Talking is good — any marriage counselor will tell you so.

I mention this because the relationship between regulators and the brokerage industry lately resembles that of a long-term union that's hit the rocks, and the pair could benefit from opening up a little more to each other.

At the risk of straining this metaphor, I'll submit that one partner in this marriage is now playing a familiar role — that of the long-suffering spouse who has decided not to take it anymore. This is an ominous and counterproductive development for all involved.

Regulators and Thin Skin

These ruminations have their root in a recent decision by the Big Three securities regulators (NASD, SEC and NYSE) to abruptly cancel their scheduled appearances at a prominent securities conference because they were offended by the way the conference was being promoted.

The conference, entitled Prevailing Against Customer Claims: Strategies for Discovery, Arbitration Hearing and Proceedings, was a serious one that took place over two eight-hour days and qualified the lawyer-attendees for state continuing education credits. The American Conference Institute (ACI) invited representatives from the New York State attorney general's office, the SEC, the New York Stock Exchange and the NASD to attend as speakers on this year's Broker/Dealer Defense Forum panels. Such forums are all about open conversation. They sometimes get contentious, when the lawyers criticize certain regulatory initiatives and the regulators respond in kind by wagging their fingers at industry trends they find worrisome. But this back-and-forth is precisely what is useful about such forums. The exchanges illuminate the regulators' thinking on matters that might not otherwise have been clear to advisors or their lawyers.

A few weeks before the ACI forum, the SEC, the NYSE and the NASD abruptly withdrew from the conference. The NASD, in a letter to ACI dated a week before the conference, said it would not attend because it was “disturbed to receive the brochure for the program…the title and content presents a pure anti-consumer tone.” Likewise, the NYSE stated that it could not attend “due to the anti-investor tone of the program's brochure.”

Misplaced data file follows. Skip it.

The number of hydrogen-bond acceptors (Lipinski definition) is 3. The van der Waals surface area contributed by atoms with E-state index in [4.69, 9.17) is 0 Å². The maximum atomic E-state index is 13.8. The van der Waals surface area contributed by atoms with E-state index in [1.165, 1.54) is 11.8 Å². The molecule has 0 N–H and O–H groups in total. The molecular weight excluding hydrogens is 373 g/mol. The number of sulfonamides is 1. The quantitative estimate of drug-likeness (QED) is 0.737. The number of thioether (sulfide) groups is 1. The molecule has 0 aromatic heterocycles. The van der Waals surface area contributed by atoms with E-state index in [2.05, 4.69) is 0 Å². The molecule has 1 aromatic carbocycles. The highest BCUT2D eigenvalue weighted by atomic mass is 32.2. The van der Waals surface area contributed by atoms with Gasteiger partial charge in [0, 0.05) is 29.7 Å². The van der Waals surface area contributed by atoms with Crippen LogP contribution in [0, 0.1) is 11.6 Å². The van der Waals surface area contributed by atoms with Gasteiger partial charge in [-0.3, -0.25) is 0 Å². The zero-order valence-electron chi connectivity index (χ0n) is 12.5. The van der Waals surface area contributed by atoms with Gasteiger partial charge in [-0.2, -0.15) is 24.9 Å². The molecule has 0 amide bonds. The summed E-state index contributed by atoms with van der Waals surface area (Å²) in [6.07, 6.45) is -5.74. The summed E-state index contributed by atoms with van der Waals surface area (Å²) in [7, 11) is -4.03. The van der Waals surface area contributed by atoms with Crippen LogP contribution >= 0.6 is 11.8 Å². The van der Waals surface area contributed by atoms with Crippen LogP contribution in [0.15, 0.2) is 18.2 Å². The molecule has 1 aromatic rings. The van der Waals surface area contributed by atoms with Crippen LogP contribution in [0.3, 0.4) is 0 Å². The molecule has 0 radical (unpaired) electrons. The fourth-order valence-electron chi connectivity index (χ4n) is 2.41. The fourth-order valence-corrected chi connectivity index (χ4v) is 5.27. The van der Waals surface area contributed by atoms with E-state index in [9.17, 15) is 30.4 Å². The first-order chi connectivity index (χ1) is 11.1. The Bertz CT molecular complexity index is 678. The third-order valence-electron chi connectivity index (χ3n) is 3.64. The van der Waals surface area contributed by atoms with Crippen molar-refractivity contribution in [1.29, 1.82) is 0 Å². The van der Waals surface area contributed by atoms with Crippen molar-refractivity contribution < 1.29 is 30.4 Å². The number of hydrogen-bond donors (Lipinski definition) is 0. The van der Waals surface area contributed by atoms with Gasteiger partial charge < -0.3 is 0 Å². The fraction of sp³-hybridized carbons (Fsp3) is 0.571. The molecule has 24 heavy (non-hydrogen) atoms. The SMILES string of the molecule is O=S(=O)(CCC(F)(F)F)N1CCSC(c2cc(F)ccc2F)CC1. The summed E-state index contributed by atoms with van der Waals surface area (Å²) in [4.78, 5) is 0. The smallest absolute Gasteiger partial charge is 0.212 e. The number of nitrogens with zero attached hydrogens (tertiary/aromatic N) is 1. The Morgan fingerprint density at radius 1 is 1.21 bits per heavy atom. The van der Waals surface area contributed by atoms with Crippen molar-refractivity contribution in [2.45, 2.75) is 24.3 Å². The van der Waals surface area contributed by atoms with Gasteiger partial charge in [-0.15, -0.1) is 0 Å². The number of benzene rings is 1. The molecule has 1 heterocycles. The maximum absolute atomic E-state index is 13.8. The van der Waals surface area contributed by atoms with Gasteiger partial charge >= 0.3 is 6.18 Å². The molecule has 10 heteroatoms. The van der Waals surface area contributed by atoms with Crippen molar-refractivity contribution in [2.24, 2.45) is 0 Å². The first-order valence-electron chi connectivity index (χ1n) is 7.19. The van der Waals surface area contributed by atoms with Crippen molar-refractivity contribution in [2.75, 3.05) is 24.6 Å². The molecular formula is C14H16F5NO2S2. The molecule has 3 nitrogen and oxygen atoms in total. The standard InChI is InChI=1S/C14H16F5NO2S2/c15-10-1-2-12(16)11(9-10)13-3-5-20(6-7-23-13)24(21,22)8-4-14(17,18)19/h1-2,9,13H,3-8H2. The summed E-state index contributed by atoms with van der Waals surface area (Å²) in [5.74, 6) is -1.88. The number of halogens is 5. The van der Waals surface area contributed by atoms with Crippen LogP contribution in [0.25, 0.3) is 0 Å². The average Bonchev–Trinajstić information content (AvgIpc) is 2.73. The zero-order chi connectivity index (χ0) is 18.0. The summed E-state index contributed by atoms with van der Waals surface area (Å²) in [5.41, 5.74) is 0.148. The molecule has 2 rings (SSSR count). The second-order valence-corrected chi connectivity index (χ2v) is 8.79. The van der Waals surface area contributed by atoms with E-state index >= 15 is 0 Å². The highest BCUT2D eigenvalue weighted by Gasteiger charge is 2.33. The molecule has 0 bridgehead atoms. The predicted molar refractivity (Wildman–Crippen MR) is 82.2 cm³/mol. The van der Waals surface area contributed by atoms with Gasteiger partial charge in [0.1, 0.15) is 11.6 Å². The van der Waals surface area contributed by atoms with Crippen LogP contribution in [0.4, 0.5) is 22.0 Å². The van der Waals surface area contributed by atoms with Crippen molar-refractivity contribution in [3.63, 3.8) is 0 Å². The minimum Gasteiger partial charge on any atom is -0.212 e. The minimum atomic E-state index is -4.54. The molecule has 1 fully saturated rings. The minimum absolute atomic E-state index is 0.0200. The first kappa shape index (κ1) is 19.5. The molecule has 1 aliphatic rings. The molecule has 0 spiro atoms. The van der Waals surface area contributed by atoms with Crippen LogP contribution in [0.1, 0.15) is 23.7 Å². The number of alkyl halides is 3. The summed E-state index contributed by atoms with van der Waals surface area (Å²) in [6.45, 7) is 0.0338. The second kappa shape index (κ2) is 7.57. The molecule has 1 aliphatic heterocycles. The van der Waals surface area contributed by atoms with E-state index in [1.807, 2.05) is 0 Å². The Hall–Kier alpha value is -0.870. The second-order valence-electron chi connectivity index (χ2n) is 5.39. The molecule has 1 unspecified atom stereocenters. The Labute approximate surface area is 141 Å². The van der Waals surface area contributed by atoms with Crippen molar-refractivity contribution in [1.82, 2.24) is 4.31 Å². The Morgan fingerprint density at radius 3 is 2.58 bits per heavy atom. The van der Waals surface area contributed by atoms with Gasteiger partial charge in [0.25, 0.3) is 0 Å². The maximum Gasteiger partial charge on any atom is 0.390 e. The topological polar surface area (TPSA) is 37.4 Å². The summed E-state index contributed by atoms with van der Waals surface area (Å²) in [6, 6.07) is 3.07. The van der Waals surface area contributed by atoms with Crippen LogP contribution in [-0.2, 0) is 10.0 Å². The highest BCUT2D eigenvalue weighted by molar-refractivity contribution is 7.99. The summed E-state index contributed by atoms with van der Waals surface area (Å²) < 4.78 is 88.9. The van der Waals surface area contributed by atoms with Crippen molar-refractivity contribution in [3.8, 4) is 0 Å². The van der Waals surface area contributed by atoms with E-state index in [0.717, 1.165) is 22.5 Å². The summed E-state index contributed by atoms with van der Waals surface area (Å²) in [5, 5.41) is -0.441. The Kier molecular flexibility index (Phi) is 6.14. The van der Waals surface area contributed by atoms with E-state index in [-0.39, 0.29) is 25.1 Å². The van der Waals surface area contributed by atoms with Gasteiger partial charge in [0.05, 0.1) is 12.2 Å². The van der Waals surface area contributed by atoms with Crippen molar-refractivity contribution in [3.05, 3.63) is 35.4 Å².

No Biggie?

On its surface, this might seem a tempest in a teapot. I mean, what's the big deal if some regulators decide not to attend a conference, right? Cancellations are part of the conference game, are they not? Well, that is true to an extent, but there are a couple of larger points to be made here. The most important is that this is no time for the regulators to be easily offended. The securities industry is desperate for guidance on just about every imaginable regulatory front, and it's the regulators' job to give that guidance whenever possible.

In declining to attend this reputable conference at the last minute, the regulators probably thought they were making a significant statement — and maybe some received their message. But I would submit that their reaction is akin to a spouse getting so offended by the direction of an argument that he or she clams up. Such an action might enable the silent one to claim the higher moral ground, but it greatly hinders the couple's ability to resolve its problems. If there was something offensive about the way the brochure for the conference was written, the regulators could have used it as an object lesson during their presentations: “This is the kind of stuff we're talking about — fix it!”

Instead, we got silence — though not on all fronts: The New York State attorney general's office decided to follow through and to send a speaker to the conference. She was warmly greeted, her remarks gratefully received by those in attendance.

It's worth noting that the attorney general has been the only regulator doing a meaningful job these past few years. Maybe they just understand how their relationship with the industry is supposed to work.

Writer's BIO: Bill Singer is a practicing regulatory lawyer and the publisher of